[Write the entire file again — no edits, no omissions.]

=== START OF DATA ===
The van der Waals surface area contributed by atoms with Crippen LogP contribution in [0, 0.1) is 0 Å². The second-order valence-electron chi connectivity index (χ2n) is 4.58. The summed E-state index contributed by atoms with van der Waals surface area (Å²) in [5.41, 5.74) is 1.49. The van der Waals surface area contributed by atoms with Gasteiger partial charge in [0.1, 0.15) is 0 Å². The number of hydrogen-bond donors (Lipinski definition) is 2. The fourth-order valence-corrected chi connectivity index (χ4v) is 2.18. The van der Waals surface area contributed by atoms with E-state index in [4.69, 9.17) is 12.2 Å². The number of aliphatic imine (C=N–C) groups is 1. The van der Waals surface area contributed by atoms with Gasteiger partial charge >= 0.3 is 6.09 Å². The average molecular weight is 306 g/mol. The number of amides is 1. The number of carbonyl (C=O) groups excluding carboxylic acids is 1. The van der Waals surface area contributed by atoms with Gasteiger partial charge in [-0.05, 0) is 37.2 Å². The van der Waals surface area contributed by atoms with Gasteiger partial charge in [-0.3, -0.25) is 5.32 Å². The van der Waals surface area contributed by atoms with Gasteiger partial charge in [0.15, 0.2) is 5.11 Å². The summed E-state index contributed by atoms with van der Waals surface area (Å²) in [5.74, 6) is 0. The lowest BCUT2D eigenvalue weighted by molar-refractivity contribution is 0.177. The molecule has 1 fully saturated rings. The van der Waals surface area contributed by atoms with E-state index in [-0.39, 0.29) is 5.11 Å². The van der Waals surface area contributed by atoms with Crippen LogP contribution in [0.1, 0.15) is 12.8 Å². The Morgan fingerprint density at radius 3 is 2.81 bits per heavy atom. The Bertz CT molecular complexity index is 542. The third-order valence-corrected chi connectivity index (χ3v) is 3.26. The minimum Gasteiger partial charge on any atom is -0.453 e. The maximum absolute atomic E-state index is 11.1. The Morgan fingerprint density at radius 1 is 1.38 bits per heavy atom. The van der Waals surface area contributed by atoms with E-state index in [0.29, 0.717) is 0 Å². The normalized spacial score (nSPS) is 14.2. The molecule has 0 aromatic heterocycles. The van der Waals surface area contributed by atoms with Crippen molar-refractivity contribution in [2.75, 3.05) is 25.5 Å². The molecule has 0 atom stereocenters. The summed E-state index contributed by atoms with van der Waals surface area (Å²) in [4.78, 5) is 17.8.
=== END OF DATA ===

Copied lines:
The van der Waals surface area contributed by atoms with Crippen LogP contribution in [0, 0.1) is 0 Å². The second-order valence-electron chi connectivity index (χ2n) is 4.58. The summed E-state index contributed by atoms with van der Waals surface area (Å²) in [5.41, 5.74) is 1.49. The van der Waals surface area contributed by atoms with Gasteiger partial charge in [0.1, 0.15) is 0 Å². The number of hydrogen-bond donors (Lipinski definition) is 2. The fourth-order valence-corrected chi connectivity index (χ4v) is 2.18. The van der Waals surface area contributed by atoms with E-state index in [4.69, 9.17) is 12.2 Å². The number of aliphatic imine (C=N–C) groups is 1. The van der Waals surface area contributed by atoms with Gasteiger partial charge >= 0.3 is 6.09 Å². The average molecular weight is 306 g/mol. The number of amides is 1. The number of carbonyl (C=O) groups excluding carboxylic acids is 1. The van der Waals surface area contributed by atoms with Gasteiger partial charge in [-0.05, 0) is 37.2 Å². The van der Waals surface area contributed by atoms with Gasteiger partial charge in [-0.3, -0.25) is 5.32 Å². The van der Waals surface area contributed by atoms with Gasteiger partial charge in [0.15, 0.2) is 5.11 Å². The summed E-state index contributed by atoms with van der Waals surface area (Å²) in [5.74, 6) is 0. The lowest BCUT2D eigenvalue weighted by molar-refractivity contribution is 0.177. The molecule has 1 fully saturated rings. The van der Waals surface area contributed by atoms with E-state index in [-0.39, 0.29) is 5.11 Å². The van der Waals surface area contributed by atoms with Crippen LogP contribution in [0.1, 0.15) is 12.8 Å². The Morgan fingerprint density at radius 3 is 2.81 bits per heavy atom. The Bertz CT molecular complexity index is 542. The third-order valence-corrected chi connectivity index (χ3v) is 3.26. The minimum Gasteiger partial charge on any atom is -0.453 e. The maximum absolute atomic E-state index is 11.1. The Morgan fingerprint density at radius 1 is 1.38 bits per heavy atom. The van der Waals surface area contributed by atoms with E-state index in [0.29, 0.717) is 0 Å². The normalized spacial score (nSPS) is 14.2. The molecule has 0 aromatic heterocycles. The van der Waals surface area contributed by atoms with Crippen molar-refractivity contribution in [2.75, 3.05) is 25.5 Å². The molecule has 0 atom stereocenters. The summed E-state index contributed by atoms with van der Waals surface area (Å²) in [4.78, 5) is 17.8.